Several versions have been documented, including those made with kissel (a combination of fermented water with rolled oats, barley flour, or rye flour), lemon, sorrel, kvass (a fermented drink made from rye bread), cabbage, and sour cream. Lee said that red beet borscht was introduced in the late 17th century by people living in east-central Ukraine. Industrial expansion and railroads in Russia in the late 19th century helped spread its popularity throughout the Russian Empire.

“Because red borscht is both simple and nutritious, it has been hailed as the quintessential Soviet dish — so much so that it is said to have been Leonid Brezhnev’s favorite dish,” Lee wrote. “Over the centuries, it has spread far beyond its original home and taken many different forms. Today it is eaten all over the world, from Los Angeles to Vladivostok. Although many people like to claim it as their own, borscht has a complex history – and is perhaps best viewed as a symbol of shared food cultures.”

Marina’s mother preferred hot borscht with beets, but she also made a cold soup with beets and carrots, served with sour cream, chopped boiled egg and green onions.

“Considering that Ukrainians and Russians have been together for more than 300 years, they eat it in parts of Russia or Georgia or elsewhere [borscht] too,” she said. “The recipe could be different and you can see how many recipes are only in my family.”

Marina’s father, who started making borsch after the death of her mother, did not add tomato paste to his soup. Her neighbor in Studio City, also from Odessa, makes hers with V8 juice and ketchup.

“There are Russian restaurants in LA that serve borscht,” Marina said. “There are many common foods.”

Pelmeni (dumplings) are a typical Russian meal, she said, adding that vareniki, a typical Ukrainian dish, are basically larger dumplings usually filled with potatoes.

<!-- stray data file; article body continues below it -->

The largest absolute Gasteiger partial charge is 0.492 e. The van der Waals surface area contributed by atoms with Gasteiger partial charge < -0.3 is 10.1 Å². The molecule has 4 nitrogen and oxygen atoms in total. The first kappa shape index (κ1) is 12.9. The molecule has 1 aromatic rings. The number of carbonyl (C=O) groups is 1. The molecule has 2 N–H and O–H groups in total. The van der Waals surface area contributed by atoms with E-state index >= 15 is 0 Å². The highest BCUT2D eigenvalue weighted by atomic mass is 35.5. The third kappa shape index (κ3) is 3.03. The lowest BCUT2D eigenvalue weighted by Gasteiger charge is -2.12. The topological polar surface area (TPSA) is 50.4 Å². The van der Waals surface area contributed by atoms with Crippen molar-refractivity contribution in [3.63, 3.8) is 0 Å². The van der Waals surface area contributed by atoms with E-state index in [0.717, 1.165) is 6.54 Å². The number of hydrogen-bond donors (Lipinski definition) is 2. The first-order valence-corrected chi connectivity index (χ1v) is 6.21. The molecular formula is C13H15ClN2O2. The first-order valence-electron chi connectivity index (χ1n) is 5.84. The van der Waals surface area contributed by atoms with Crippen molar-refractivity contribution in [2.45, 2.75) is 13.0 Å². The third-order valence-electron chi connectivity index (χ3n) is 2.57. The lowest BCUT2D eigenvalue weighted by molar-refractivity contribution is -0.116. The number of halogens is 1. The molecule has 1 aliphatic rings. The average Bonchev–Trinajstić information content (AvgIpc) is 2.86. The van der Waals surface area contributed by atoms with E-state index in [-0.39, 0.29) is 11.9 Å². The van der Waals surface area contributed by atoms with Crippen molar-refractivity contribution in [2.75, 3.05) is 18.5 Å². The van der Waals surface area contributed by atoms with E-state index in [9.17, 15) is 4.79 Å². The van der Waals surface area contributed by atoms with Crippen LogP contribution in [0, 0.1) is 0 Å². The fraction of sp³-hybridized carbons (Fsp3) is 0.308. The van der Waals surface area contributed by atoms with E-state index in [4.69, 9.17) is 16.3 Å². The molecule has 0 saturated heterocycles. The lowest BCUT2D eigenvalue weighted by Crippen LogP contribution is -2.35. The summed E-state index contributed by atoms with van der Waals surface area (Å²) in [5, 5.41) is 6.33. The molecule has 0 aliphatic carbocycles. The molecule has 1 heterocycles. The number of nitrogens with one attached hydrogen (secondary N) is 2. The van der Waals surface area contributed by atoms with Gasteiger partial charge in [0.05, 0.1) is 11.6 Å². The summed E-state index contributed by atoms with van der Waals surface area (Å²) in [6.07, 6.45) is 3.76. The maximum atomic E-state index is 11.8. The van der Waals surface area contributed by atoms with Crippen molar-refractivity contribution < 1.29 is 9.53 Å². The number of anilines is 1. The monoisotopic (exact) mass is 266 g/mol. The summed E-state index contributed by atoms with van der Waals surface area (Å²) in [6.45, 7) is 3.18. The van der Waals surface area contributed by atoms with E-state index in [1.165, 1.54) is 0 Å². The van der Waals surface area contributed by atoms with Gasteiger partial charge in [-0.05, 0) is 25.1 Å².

“It’s essentially the same dish, but each side has their own version of it,” she said.

aspic, a gelatin A dish made by boiling down animal fat, meat and bones is called aspic in Ukraine, but holodets in Russia.

There are even food terms and dishes specific to Odessa. “In my town we call it eggplant synie, the Ukrainian word for blue,” she said. “In Russia and other parts of Ukraine it is said Baklashan.”


Shortly after the military invasion, my TikTok feed was inundated with shopkeepers pulling bottles of vodka Russian Standard and Stolichnaya off the shelves and people emptying full bottles onto the street. Users called for a boycott of all Russian vodka.

But the Jusims hope boycotters will try to remember these ties between the Ukrainian and Russian people.

“I wouldn’t buy anything that could mean money to support the Russian troops or Putin,” Marina said. “But don’t boycott people. Unfortunately, people will suffer far more than anyone else.”

If you’re interested in making Marina’s borscht, here’s a quick rundown of her recipe.

Bring two liters of water to a boil. Add two peeled and chopped potatoes to the water. Then add a whole head of cabbage, cut into thin strips. If necessary, add more water to the pot to cover the vegetables. Cook the vegetables until soft.

In a separate pan, heat a few tablespoons of vegetable oil. Add 2-3 medium beets, grated, along with 2 grated carrots and chopped bell peppers. Once soft, add a 6-ounce can of tomato paste and a few bay leaves. Stir and pour the mixture into the pot with the potatoes and cabbage. Let the mixture cook together for a few minutes. Add chopped parsley and a pinch of sugar. Serve with sour cream and dark bread rubbed with fresh garlic.

Marina suggests letting the borscht sit overnight and warm it up before enjoying the soup. Is borscht Ukrainian or Russian?

Russell Falcon